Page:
Recently, Sir Michael Atiyah claimed to have proved one of the most obscure of mathematical conjectures, the Riemann Hypothesis. Read on to know Read on to know whether one of mathematics’ toughest problems been solved?
Some of the mathematical problems that started as abstract exercise have real-world applications and Riemann Hypothesis (RH) is one of them. Recently, Sir Michael Atiyah, 90-year-old genius, claimed to have proved one of the most obscure of mathematical conjectures, the Riemann Hypothesis.
Atiyah’s ‘solution’ may be wrong, but it has not yet been definitively rejected by peer review. Cryptographers and crypto-currency investors will heave a sigh of relief if the problem remains unsolved since a proof could render their expertise obsolete.
Currently, there is a $1 million Millennium Prize from the Clay Mathematics Institute for finding a valid proof or disproof of Riemann Hypothesis. If Atiyah is wrong, then the prize money is still open for everyone.
In 1859, a German mathematician Bernhard Riemann had an insight into the way how numbers are distributed. But he could not prove it. At that time, he was working with complex numbers i.e. numbers with an imaginary component, ‘i’, which is defined as the square root of minus 1. While calculating a series known as the Zeta Function, he noticed a property that he conjectured to be true for all numbers. If Bernhard Riemann was correct, the Zeta Function tells us a lot about primes numbers that can only be divided by themselves and one.
The RH is true till the 100 billionth test but new theorems have been generated by conditionally assuming Riemann was correct. However, there is an infinity of numbers actually, many infinities and simply because Riemann was correct 100 billion times does not mean the hypothesis is true.
Any proof/disproof could crack the foundations of modern cryptography. It could also lead to insights into quantum theory, since there seems to be a strong correspondence between energy levels in quantum physics and the pure maths of the RH.
Modern digital world, depends on the secure encrypted exchanges, and processing, of digital data. Encryption can be of varying strengths and although encryption may vary in strength, the basic principles are similar for most modern encryption methods. A proof of the RH may include a magic formula that breaks into common encryption systems. For instance, a 4-digit ATM PIN is one of 10,000 combinations that could be guessed in a flash by a modern computer and a bank password of 15 mixed characters is relatively stronger. Military encryption standards are very strong and decoding a military message could, in theory, take very fast computers millions of years.
In modern computers, computation of multiply and divide by simple addition and subtraction. Commonly, encryption is built around the fact that it is far easier to multiply than to divide.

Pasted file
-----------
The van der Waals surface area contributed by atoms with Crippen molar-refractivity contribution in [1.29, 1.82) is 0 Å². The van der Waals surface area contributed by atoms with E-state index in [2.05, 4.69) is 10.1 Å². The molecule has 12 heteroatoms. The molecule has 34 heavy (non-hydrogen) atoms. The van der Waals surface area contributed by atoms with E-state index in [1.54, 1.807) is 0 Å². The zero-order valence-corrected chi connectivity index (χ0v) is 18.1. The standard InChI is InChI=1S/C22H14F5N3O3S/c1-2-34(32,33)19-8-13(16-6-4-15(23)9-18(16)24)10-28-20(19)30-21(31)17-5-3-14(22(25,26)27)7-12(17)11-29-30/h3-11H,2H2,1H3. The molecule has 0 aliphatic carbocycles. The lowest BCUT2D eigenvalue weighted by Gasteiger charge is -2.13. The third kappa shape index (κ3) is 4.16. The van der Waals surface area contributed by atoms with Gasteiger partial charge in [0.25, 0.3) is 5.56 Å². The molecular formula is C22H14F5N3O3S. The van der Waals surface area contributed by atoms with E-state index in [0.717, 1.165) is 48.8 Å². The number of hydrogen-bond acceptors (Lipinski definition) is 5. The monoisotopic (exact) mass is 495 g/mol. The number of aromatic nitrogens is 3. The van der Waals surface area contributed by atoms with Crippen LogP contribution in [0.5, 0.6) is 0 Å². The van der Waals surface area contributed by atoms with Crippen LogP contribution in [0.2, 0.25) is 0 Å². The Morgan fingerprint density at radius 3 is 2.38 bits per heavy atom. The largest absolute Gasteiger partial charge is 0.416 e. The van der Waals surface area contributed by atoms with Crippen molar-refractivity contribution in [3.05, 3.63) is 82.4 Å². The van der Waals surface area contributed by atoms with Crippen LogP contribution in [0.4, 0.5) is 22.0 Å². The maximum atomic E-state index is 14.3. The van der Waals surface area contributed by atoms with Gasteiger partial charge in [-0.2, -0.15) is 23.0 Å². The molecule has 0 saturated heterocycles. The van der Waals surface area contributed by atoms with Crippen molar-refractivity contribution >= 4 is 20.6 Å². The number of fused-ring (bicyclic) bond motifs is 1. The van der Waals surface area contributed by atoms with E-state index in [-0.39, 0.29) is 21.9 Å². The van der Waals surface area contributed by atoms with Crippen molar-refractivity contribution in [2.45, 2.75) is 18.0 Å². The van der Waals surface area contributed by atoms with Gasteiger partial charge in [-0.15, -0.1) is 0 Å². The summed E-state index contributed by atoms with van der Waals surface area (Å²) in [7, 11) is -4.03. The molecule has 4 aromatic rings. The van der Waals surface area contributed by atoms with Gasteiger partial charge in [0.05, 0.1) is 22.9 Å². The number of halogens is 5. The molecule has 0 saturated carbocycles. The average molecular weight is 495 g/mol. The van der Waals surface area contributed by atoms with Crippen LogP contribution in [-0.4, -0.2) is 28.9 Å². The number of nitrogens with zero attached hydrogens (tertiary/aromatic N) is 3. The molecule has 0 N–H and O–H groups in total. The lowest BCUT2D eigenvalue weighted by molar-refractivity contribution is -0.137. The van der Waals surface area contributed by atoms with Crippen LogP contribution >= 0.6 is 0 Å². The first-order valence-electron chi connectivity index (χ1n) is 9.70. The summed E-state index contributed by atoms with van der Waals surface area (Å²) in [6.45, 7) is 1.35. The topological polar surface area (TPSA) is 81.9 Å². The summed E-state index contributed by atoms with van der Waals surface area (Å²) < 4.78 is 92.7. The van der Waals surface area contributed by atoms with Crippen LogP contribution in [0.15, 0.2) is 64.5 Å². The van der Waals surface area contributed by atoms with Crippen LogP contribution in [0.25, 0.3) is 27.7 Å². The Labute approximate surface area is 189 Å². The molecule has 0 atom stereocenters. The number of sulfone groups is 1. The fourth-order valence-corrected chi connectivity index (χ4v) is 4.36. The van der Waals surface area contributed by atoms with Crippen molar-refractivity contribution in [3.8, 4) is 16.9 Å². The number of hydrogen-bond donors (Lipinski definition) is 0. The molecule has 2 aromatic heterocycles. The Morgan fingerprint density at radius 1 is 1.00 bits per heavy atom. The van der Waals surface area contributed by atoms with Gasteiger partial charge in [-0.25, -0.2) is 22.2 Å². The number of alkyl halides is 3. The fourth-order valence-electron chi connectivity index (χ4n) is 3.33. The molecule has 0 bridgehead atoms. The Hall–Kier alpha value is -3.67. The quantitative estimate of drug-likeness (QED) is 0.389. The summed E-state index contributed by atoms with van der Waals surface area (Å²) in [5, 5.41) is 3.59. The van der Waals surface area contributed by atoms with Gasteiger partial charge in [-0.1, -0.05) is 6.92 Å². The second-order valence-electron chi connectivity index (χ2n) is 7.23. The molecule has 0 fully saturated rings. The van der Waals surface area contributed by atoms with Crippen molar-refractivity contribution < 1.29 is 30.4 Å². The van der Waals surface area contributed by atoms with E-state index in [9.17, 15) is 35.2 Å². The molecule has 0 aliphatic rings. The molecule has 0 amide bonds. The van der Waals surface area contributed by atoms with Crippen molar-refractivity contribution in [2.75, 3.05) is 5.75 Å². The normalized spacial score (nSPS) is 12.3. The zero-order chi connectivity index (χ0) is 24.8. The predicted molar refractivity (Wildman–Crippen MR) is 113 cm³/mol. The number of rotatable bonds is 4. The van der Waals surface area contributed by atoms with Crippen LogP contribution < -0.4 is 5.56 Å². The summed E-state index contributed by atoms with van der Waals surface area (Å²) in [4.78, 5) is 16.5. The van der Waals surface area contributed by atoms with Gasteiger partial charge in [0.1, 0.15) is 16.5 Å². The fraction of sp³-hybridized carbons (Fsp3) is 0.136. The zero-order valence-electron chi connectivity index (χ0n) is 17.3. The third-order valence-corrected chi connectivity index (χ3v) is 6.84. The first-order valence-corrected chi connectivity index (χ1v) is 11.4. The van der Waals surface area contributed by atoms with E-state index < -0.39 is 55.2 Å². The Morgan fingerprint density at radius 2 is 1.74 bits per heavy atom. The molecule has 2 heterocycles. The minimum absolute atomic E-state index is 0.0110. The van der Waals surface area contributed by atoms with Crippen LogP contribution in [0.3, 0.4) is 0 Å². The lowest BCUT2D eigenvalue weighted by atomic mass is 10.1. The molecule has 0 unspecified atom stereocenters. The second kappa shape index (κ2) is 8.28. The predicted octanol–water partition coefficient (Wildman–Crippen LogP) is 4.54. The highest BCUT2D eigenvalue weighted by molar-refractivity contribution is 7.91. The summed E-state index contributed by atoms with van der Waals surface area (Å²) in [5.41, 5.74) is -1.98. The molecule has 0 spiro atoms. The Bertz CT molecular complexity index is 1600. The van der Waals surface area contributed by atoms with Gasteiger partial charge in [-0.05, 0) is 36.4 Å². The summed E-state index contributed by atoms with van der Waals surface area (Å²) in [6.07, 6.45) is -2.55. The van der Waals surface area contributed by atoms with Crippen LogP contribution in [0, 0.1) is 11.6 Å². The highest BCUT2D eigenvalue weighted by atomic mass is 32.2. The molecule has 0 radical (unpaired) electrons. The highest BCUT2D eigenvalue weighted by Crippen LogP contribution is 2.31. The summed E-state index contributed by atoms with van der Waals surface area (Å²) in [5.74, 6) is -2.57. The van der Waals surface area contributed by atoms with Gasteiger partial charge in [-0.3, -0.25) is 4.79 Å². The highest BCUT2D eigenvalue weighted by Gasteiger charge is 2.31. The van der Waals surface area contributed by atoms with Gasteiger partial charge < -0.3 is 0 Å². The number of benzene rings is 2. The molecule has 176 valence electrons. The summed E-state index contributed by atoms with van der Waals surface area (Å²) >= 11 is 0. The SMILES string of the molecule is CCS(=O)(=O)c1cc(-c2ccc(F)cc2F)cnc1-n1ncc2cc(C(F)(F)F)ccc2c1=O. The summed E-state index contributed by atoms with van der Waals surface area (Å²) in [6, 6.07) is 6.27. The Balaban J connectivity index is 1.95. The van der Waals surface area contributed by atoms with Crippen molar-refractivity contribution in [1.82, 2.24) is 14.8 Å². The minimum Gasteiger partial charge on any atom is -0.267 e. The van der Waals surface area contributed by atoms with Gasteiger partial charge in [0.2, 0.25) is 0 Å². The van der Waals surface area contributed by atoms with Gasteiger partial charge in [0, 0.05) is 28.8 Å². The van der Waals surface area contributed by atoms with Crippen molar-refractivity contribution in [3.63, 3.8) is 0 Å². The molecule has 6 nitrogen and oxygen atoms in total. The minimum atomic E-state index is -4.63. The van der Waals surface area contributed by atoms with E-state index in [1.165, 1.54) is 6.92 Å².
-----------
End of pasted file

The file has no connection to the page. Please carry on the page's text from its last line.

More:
For instance, 101 can be multiplied by 409 which are both primes by simply adding 409 to itself 101 times to reach 41,309.
Dividing 41,309 involves dividing it first by 2, then 3, then 5, 7, and so on, until you discover 101 is a factor.
A computer will subtract 2 from 41,309, all of 20,655 times before rejecting 2 as a factor.
Then it will subtract 3, 13,769 times before rejecting 3 as a factor, and so on.
For instance, ‘ABCD’ could be converted into ‘1234’ (substituting numbers for letters) multiplied by 41,309.
To decode this simple code, you must divide ‘50,975,306’ by 41,309. Try doing this without knowing the factors!
Primes & Encryption
There are many tricks to speed up such computations. But factorization is really hard for large primes. Digital encryption systems are based on using 30-digit, or longer, prime numbers. Crypto-currencies like bitcoin also rely on primes for encryption.
The Greek mathematician Euclid proved that there are an infinity of primes. There is no easy way to find a prime, or to work out how many primes are in a given range. There are 1,229 primes between 1 and 10,000, for example. Proving the RH would, almost certainly, involve developing methods for predicting prime distributions. That would make it much easier to find primes, and break codes.
One of the most critical question is — has Sir Michael Atiyah proved the Riemann Hypothesis?
Sir Michael Atiyah was working on a physics problem of calculating the Fine-Structure Constant which measures electromagnetic attraction between particles, based on his ‘proof’. But Physicists say his Fine Structure Constant calculation is flawed.
He used an approach of reduction ad absurdum by initially assuming the RH was wrong. If it is wrong, certain things must follow. Since those things do not follow, the RH must be correct. This approach is generally treated with suspicion by mathematicians and the initial consensus is, the proof is not convincing. The angle of approach, coming from physics to pure maths, suggests there may be some route to a proof from the real world.
This means that Bitcoin, Ethereum, and other crypto-currencies can trade without fear that somebody can hack the crypto mining process.